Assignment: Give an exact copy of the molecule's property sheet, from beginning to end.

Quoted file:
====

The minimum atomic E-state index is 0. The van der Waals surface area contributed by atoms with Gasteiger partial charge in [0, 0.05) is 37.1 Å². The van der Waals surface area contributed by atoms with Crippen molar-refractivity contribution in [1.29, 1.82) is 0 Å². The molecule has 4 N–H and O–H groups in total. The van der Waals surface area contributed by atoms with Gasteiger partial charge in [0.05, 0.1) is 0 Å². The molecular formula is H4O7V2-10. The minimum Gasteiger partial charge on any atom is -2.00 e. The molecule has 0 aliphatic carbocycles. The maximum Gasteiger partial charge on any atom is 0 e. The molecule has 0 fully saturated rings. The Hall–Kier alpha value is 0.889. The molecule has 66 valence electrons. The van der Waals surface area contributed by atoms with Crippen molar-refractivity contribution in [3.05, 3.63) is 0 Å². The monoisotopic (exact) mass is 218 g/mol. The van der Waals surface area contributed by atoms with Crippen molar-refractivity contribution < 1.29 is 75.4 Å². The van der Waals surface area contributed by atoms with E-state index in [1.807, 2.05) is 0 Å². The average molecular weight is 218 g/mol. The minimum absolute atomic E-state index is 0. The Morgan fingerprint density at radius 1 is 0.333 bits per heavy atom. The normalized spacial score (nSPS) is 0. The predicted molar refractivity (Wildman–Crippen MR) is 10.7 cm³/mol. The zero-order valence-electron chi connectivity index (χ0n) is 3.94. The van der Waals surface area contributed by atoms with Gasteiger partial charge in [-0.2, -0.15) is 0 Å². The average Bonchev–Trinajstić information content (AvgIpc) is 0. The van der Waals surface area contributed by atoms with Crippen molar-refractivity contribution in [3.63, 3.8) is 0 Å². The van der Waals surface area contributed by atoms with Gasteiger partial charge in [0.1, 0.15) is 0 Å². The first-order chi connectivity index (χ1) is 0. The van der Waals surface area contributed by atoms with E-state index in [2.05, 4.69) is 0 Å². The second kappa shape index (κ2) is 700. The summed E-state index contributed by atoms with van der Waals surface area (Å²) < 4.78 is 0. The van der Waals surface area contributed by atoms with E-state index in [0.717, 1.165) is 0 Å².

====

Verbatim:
The minimum atomic E-state index is 0. The van der Waals surface area contributed by atoms with Gasteiger partial charge in [0, 0.05) is 37.1 Å². The van der Waals surface area contributed by atoms with Crippen molar-refractivity contribution in [1.29, 1.82) is 0 Å². The molecule has 4 N–H and O–H groups in total. The van der Waals surface area contributed by atoms with Gasteiger partial charge in [0.05, 0.1) is 0 Å². The molecular formula is H4O7V2-10. The minimum Gasteiger partial charge on any atom is -2.00 e. The molecule has 0 aliphatic carbocycles. The maximum Gasteiger partial charge on any atom is 0 e. The molecule has 0 fully saturated rings. The Hall–Kier alpha value is 0.889. The molecule has 66 valence electrons. The van der Waals surface area contributed by atoms with Crippen molar-refractivity contribution in [3.05, 3.63) is 0 Å². The monoisotopic (exact) mass is 218 g/mol. The van der Waals surface area contributed by atoms with Crippen molar-refractivity contribution < 1.29 is 75.4 Å². The van der Waals surface area contributed by atoms with E-state index in [1.807, 2.05) is 0 Å². The average molecular weight is 218 g/mol. The minimum absolute atomic E-state index is 0. The Morgan fingerprint density at radius 1 is 0.333 bits per heavy atom. The normalized spacial score (nSPS) is 0. The predicted molar refractivity (Wildman–Crippen MR) is 10.7 cm³/mol. The zero-order valence-electron chi connectivity index (χ0n) is 3.94. The van der Waals surface area contributed by atoms with Gasteiger partial charge in [-0.2, -0.15) is 0 Å². The average Bonchev–Trinajstić information content (AvgIpc) is 0. The van der Waals surface area contributed by atoms with Crippen molar-refractivity contribution in [3.63, 3.8) is 0 Å². The van der Waals surface area contributed by atoms with Gasteiger partial charge in [0.1, 0.15) is 0 Å². The first-order chi connectivity index (χ1) is 0. The van der Waals surface area contributed by atoms with E-state index in [2.05, 4.69) is 0 Å². The second kappa shape index (κ2) is 700. The summed E-state index contributed by atoms with van der Waals surface area (Å²) < 4.78 is 0. The van der Waals surface area contributed by atoms with E-state index in [0.717, 1.165) is 0 Å².